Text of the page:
No decision to subsidize antigen testing, says Donohoe
No decision to subsidize antigen testing for the public has yet been made by the government, Finance Minister Paschal Donohoe said.
Despite expectations since last week of a plan to provide antigen testing to the public at a subsidized cost of around € 3, no proposal has yet been submitted to Cabinet by Minister of Health Stephen Donnelly, Mr. Donohoe confirmed.
The original proposal was to start with pharmacies, before other retailers, who would be able to advise on when to use rapid tests.
However, a review is still ongoing as to how other parts of the retail industry might participate in the program. A late offer by retailers on how they might get on board may be one reason for the delay.
Sources said there may be other changes in the structure of the regime. In its original form, it would have cost around 31 million euros per month or 93 million euros for the three-month diet envisaged.
When asked if a policy decision had been made on the testing subsidy, Donohoe said the whole issue would be considered when Donnelly brings proposals to Cabinet.
Chief medical officer Dr Tony Holohan has warned that the incorrect use of antigen testing by many people could lead to an increase in infections.
The government decided last week to expand the use of antigen testing in response to the emerging fourth wave and ministers and senior officials expected a plan for subsidized testing to be concluded before the weekend. end. Now, it was not presented to Cabinet at its weekly meeting this morning.
Dr Holohan has lobbied heavily within government against the testing subsidy, writing to Mr Donnelly last week to tell him it would be a mistake. He cited investigative evidence suggesting their widespread abuse.
Trust in the system
Meanwhile, Higher Education Minister Simon Harris said there was a need to “act quickly” on antigen testing subsidies – but also to be “logical” in how they are diligent and “do it right”.
“A final decision is needed on the subsidy and the cost, and I have no doubt that the Minister of Health will present it shortly,” said Harris, noting that the tests are used in facilities. higher education, for close contacts, and in settings like meat factories and nursing homes already.
“So if we had had this conversation a few weeks ago, it wouldn’t have been true to say that antigen testing was an important part of Ireland’s national toolkit. This is changing, very clearly they are. And the Minister of Health will now finalize the grant proposals with colleagues from all governments. We have to move quickly on this, but we also have to do it right, it has to make sense, ”he said, adding that although many people are“ getting on with it ”and buying the tests themselves. , there was a need for a large grant.
“If we want them to do it regularly, and I want to see them do it regularly, I think it’s important that we help them with the costs, so the final details are up to the Minister of Health to submit proposals to the Minister of Health. government. to.”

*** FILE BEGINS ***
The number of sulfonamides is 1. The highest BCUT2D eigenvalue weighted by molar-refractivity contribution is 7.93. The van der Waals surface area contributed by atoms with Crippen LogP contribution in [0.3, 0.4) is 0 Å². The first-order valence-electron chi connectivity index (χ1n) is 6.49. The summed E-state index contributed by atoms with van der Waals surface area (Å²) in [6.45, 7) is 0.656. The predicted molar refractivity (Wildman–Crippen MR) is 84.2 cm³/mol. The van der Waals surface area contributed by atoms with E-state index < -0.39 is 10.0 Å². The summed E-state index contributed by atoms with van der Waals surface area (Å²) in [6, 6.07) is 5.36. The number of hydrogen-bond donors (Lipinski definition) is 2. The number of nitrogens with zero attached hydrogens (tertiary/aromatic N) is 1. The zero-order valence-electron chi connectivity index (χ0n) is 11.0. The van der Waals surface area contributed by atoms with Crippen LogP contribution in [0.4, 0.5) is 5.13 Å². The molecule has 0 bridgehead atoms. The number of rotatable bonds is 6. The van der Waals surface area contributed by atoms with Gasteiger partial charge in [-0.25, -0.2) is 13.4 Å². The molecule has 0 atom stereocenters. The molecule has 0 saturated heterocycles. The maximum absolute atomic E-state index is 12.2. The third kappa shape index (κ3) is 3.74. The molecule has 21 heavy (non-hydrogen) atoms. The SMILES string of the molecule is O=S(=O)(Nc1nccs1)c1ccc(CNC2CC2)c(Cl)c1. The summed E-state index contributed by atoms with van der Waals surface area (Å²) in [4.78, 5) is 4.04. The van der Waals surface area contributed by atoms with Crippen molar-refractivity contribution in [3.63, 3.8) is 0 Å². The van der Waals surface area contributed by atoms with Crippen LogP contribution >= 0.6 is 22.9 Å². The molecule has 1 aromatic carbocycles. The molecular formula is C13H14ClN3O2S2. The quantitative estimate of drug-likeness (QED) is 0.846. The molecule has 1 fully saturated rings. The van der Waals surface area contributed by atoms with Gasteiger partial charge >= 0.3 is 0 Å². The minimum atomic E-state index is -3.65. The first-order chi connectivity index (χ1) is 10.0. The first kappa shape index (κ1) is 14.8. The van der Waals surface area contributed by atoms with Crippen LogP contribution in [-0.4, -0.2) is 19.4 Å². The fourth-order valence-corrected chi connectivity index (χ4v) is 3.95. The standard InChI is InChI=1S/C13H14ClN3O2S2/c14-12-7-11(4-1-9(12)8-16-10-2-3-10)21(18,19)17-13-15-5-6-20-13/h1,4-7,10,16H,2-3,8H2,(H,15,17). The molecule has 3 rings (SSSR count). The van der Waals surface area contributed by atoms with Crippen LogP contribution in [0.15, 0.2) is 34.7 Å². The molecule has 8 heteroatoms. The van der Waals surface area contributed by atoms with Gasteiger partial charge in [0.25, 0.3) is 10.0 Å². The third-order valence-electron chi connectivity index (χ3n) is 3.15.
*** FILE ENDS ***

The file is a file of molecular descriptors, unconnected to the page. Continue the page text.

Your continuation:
Richard Bruton, TD Fine Gael for Dublin Bay North, said it was important that people “have faith” in the system that has been put in place.
“We first have to educate people on how we use them, and I think it’s being done, and we have to make them affordable, and the granting system has been agreed that it’s going to be done, but they work out the details with the retailers to make sure that when it’s advertised, you have something that people will trust.
His party colleague Jennifer Carroll MacNeill, TD for Dun Laoighaire, said it was “very clear that the Irish are quite capable of using things correctly and have learned so much during the Covid period”.
Lack of urgency
The opposition TDs criticized the delay and called for free antigen testing.
Sinn Féin health spokesperson David Cullinane said it was “unbelievable” that a year after the creation of an expert group there is still no “coherent plan” for the use of antigen testing.
He claimed that there was a “lack of urgency” on the part of the government and that “it is quite easy to be honest to put in place a plan where you talk to the experts, listen to what the group of ‘experts said, make it very clear to people what it will This antigen test will be used for, then set up a subsidy plan – or in our case, it will just be available for free. “
TD Social Democrats Jennifer Whitmore said: “We are in an emergency and the most important thing we can do is identify the cases and suppress the transmission.
“Free antigen testing would help us do that. Considering the huge increase in cases, cost should not be a barrier to the use of antigen testing. “
The Labor Party, meanwhile, accused the government of focusing on supporting businesses rather than supporting workers.
Senator Marie Sherlock said her party was “deeply concerned” about this.